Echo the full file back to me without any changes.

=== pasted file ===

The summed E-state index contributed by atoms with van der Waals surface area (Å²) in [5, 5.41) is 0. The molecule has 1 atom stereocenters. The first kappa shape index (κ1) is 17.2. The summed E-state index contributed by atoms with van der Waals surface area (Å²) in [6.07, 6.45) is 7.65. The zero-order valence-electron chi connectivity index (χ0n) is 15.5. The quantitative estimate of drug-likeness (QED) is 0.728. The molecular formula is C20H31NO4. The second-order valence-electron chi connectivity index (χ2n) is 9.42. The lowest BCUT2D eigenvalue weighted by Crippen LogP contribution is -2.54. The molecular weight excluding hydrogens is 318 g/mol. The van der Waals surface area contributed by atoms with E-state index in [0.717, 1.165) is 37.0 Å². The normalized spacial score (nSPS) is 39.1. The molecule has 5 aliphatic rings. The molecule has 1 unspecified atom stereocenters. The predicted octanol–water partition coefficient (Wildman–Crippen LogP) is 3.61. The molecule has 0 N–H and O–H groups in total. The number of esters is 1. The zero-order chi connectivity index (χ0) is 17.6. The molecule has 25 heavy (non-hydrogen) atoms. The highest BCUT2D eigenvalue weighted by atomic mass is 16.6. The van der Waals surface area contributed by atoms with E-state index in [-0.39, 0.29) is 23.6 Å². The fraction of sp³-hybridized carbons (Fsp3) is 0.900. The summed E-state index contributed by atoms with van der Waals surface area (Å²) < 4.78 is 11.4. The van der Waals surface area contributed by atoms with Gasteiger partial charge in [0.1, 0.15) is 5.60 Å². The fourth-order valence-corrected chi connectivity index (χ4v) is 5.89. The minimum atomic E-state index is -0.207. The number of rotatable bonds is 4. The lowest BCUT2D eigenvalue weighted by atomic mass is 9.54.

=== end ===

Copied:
The summed E-state index contributed by atoms with van der Waals surface area (Å²) in [5, 5.41) is 0. The molecule has 1 atom stereocenters. The first kappa shape index (κ1) is 17.2. The summed E-state index contributed by atoms with van der Waals surface area (Å²) in [6.07, 6.45) is 7.65. The zero-order valence-electron chi connectivity index (χ0n) is 15.5. The quantitative estimate of drug-likeness (QED) is 0.728. The molecular formula is C20H31NO4. The second-order valence-electron chi connectivity index (χ2n) is 9.42. The lowest BCUT2D eigenvalue weighted by Crippen LogP contribution is -2.54. The molecular weight excluding hydrogens is 318 g/mol. The van der Waals surface area contributed by atoms with E-state index in [0.717, 1.165) is 37.0 Å². The normalized spacial score (nSPS) is 39.1. The molecule has 5 aliphatic rings. The molecule has 1 unspecified atom stereocenters. The predicted octanol–water partition coefficient (Wildman–Crippen LogP) is 3.61. The molecule has 0 N–H and O–H groups in total. The number of esters is 1. The zero-order chi connectivity index (χ0) is 17.6. The molecule has 25 heavy (non-hydrogen) atoms. The highest BCUT2D eigenvalue weighted by atomic mass is 16.6. The van der Waals surface area contributed by atoms with E-state index in [-0.39, 0.29) is 23.6 Å². The fraction of sp³-hybridized carbons (Fsp3) is 0.900. The summed E-state index contributed by atoms with van der Waals surface area (Å²) < 4.78 is 11.4. The van der Waals surface area contributed by atoms with Gasteiger partial charge in [0.1, 0.15) is 5.60 Å². The fourth-order valence-corrected chi connectivity index (χ4v) is 5.89. The minimum atomic E-state index is -0.207. The number of rotatable bonds is 4. The lowest BCUT2D eigenvalue weighted by atomic mass is 9.54.